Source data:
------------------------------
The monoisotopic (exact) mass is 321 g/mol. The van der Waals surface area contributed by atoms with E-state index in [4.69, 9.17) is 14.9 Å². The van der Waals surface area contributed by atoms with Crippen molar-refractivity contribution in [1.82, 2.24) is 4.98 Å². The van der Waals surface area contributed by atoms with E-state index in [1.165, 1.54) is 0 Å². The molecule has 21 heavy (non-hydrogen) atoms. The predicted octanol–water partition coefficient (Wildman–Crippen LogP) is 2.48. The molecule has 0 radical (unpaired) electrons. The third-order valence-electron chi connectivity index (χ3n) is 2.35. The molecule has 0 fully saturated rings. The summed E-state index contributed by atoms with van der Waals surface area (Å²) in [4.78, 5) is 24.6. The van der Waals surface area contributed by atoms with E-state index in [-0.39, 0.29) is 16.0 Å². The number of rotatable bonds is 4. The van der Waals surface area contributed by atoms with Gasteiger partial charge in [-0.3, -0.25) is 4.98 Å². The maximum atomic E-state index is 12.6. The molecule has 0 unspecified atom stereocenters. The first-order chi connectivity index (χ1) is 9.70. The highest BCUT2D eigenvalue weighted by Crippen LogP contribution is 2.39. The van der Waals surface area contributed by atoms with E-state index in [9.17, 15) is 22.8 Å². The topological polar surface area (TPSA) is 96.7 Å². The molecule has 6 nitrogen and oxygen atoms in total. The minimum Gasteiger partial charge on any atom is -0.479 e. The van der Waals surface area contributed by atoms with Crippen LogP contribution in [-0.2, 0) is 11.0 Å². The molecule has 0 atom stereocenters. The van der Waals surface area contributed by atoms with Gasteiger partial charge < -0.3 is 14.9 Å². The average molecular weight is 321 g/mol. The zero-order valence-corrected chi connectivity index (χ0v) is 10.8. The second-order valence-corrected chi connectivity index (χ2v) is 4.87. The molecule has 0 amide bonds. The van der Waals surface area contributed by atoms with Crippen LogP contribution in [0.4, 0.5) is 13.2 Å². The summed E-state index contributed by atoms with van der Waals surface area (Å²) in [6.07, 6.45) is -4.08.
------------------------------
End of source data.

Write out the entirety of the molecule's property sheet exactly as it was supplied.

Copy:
The monoisotopic (exact) mass is 321 g/mol. The van der Waals surface area contributed by atoms with E-state index in [4.69, 9.17) is 14.9 Å². The van der Waals surface area contributed by atoms with Crippen molar-refractivity contribution in [1.82, 2.24) is 4.98 Å². The van der Waals surface area contributed by atoms with E-state index in [1.165, 1.54) is 0 Å². The molecule has 21 heavy (non-hydrogen) atoms. The predicted octanol–water partition coefficient (Wildman–Crippen LogP) is 2.48. The molecule has 0 radical (unpaired) electrons. The third-order valence-electron chi connectivity index (χ3n) is 2.35. The molecule has 0 fully saturated rings. The summed E-state index contributed by atoms with van der Waals surface area (Å²) in [4.78, 5) is 24.6. The van der Waals surface area contributed by atoms with E-state index in [-0.39, 0.29) is 16.0 Å². The number of rotatable bonds is 4. The van der Waals surface area contributed by atoms with Gasteiger partial charge in [-0.3, -0.25) is 4.98 Å². The maximum atomic E-state index is 12.6. The molecule has 0 unspecified atom stereocenters. The first-order chi connectivity index (χ1) is 9.70. The highest BCUT2D eigenvalue weighted by Crippen LogP contribution is 2.39. The van der Waals surface area contributed by atoms with E-state index in [9.17, 15) is 22.8 Å². The topological polar surface area (TPSA) is 96.7 Å². The molecule has 6 nitrogen and oxygen atoms in total. The minimum Gasteiger partial charge on any atom is -0.479 e. The van der Waals surface area contributed by atoms with Crippen LogP contribution in [-0.2, 0) is 11.0 Å². The molecule has 0 atom stereocenters. The van der Waals surface area contributed by atoms with Gasteiger partial charge < -0.3 is 14.9 Å². The average molecular weight is 321 g/mol. The zero-order valence-corrected chi connectivity index (χ0v) is 10.8. The second-order valence-corrected chi connectivity index (χ2v) is 4.87. The molecule has 0 amide bonds. The van der Waals surface area contributed by atoms with Crippen LogP contribution in [0.4, 0.5) is 13.2 Å². The summed E-state index contributed by atoms with van der Waals surface area (Å²) in [6.07, 6.45) is -4.08.